I have always obsessed over being the best. I will admit, winning brings me great joy. Nothing beats the moment I hear my name called, and my heart takes a nosedive into my stomach. I revel in the jealous look on my competitors’ faces: those tight smiles and wide eyes, desperately trying to hide feelings of anger and annoyance. Winning comes naturally, so nothing could prepare me for the moment I lost my 6th grade election. I know, an election in 6th grade does not seem like a huge deal, but hear me out. I created the most eye-catching and witty poster out there: a medicine warning label that read, “The only side effect of voting for Molly is a good time!” I had outdone myself, and my confidence could be no higher. Little did I realize how quickly that confidence could drop. My teacher picked up the black top hat with everyone’s votes, counted all those little pieces of loose leaf paper, and wrote down her findings on an index card. To be quite honest, my attention was elsewhere when my teacher got up to make the announcement. Even when she said, “Abby B.,” I only heard the words as an echo. Now, I adopted that tight smile. I could not believe that my fellow classmates had not voted for me as class representative! I held the position last year and thought I did a fantastic job. Not only had I lost, but I lost to my best friend. She looked at me with her mouth hanging open; she had not expected to win either. I adorned that fake, tight smile and pretended to be happy for her, but on the inside, I thought, “There must be a mistake.”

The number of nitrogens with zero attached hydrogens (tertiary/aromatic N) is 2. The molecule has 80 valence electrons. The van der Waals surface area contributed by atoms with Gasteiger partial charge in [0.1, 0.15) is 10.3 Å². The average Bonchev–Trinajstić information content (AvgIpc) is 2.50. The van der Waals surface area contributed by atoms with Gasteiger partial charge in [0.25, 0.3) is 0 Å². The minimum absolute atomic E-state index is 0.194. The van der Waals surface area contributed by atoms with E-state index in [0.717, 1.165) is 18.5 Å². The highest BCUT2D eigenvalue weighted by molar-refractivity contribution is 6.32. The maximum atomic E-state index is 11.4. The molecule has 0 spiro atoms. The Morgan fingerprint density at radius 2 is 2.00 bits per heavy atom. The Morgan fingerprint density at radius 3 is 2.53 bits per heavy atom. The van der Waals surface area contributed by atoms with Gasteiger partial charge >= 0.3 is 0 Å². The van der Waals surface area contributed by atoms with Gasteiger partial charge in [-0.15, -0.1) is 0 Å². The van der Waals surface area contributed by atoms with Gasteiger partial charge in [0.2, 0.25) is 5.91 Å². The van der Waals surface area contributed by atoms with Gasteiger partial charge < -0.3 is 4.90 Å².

While everyone commended Abby on her win, I asked my teacher if I could go to the restroom. I left the room and tried to focus on the sound of my feet hitting the marble tiles. I turned left, walked down the never ending hallway, and passed the exit door. I almost opened them and escaped into the hot August air. Before I got the chance, I saw Abby’s poster plastered to a window. My friend, who I loved dearly, won the election, and here I was running away from her. I needed to stop focusing on the fact that I lost and focus on the fact that my friend won. Friends should be happy for friend’s accomplishments. I walked back to class, ran up to Abby, and gave her a big hug. I learned that day that winning is not everything. Yes, victory feels great, but as long as I am proud of myself, I should be content in my defeat. I still have trouble seeing how the whole warning label idea did not win people over, though. That slogan was genius.